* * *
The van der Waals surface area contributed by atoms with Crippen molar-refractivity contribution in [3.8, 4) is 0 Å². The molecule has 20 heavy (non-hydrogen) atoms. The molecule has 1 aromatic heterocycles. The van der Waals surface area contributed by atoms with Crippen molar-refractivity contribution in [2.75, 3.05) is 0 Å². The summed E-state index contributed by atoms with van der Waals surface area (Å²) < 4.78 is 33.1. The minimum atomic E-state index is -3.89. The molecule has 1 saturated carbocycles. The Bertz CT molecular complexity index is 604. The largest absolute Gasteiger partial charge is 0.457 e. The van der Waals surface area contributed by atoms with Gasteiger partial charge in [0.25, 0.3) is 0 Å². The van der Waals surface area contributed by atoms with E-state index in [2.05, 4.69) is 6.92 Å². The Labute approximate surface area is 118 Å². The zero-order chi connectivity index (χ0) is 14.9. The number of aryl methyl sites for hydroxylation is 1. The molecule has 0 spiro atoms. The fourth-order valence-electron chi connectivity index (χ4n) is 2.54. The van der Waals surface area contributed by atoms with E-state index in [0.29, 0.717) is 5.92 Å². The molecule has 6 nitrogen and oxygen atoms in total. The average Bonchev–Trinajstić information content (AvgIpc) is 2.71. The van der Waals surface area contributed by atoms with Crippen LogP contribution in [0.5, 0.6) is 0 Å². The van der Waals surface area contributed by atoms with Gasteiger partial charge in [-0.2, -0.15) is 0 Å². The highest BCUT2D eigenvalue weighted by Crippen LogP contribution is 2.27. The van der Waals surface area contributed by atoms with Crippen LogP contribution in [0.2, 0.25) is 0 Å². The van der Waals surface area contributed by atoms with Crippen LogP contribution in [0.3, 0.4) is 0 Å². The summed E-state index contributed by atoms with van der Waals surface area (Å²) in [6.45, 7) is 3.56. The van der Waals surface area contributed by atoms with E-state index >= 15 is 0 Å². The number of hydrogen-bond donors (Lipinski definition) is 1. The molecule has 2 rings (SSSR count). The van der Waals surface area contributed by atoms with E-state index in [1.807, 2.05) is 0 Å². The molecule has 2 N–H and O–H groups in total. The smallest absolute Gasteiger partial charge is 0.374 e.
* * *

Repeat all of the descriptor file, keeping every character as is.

The van der Waals surface area contributed by atoms with Crippen molar-refractivity contribution in [3.8, 4) is 0 Å². The molecule has 20 heavy (non-hydrogen) atoms. The molecule has 1 aromatic heterocycles. The van der Waals surface area contributed by atoms with Crippen molar-refractivity contribution in [2.75, 3.05) is 0 Å². The summed E-state index contributed by atoms with van der Waals surface area (Å²) < 4.78 is 33.1. The minimum atomic E-state index is -3.89. The molecule has 1 saturated carbocycles. The Bertz CT molecular complexity index is 604. The largest absolute Gasteiger partial charge is 0.457 e. The van der Waals surface area contributed by atoms with Gasteiger partial charge in [0.25, 0.3) is 0 Å². The van der Waals surface area contributed by atoms with E-state index in [2.05, 4.69) is 6.92 Å². The Labute approximate surface area is 118 Å². The zero-order chi connectivity index (χ0) is 14.9. The number of aryl methyl sites for hydroxylation is 1. The molecule has 0 spiro atoms. The fourth-order valence-electron chi connectivity index (χ4n) is 2.54. The van der Waals surface area contributed by atoms with E-state index in [0.29, 0.717) is 5.92 Å². The molecule has 6 nitrogen and oxygen atoms in total. The average Bonchev–Trinajstić information content (AvgIpc) is 2.71. The van der Waals surface area contributed by atoms with Crippen LogP contribution in [0.5, 0.6) is 0 Å². The van der Waals surface area contributed by atoms with Gasteiger partial charge in [-0.2, -0.15) is 0 Å². The highest BCUT2D eigenvalue weighted by Crippen LogP contribution is 2.27. The van der Waals surface area contributed by atoms with Crippen LogP contribution in [0.2, 0.25) is 0 Å². The van der Waals surface area contributed by atoms with Crippen LogP contribution in [0.3, 0.4) is 0 Å². The summed E-state index contributed by atoms with van der Waals surface area (Å²) in [6.45, 7) is 3.56. The van der Waals surface area contributed by atoms with E-state index >= 15 is 0 Å². The number of hydrogen-bond donors (Lipinski definition) is 1. The molecule has 2 rings (SSSR count). The van der Waals surface area contributed by atoms with E-state index in [1.807, 2.05) is 0 Å². The molecule has 2 N–H and O–H groups in total. The smallest absolute Gasteiger partial charge is 0.374 e.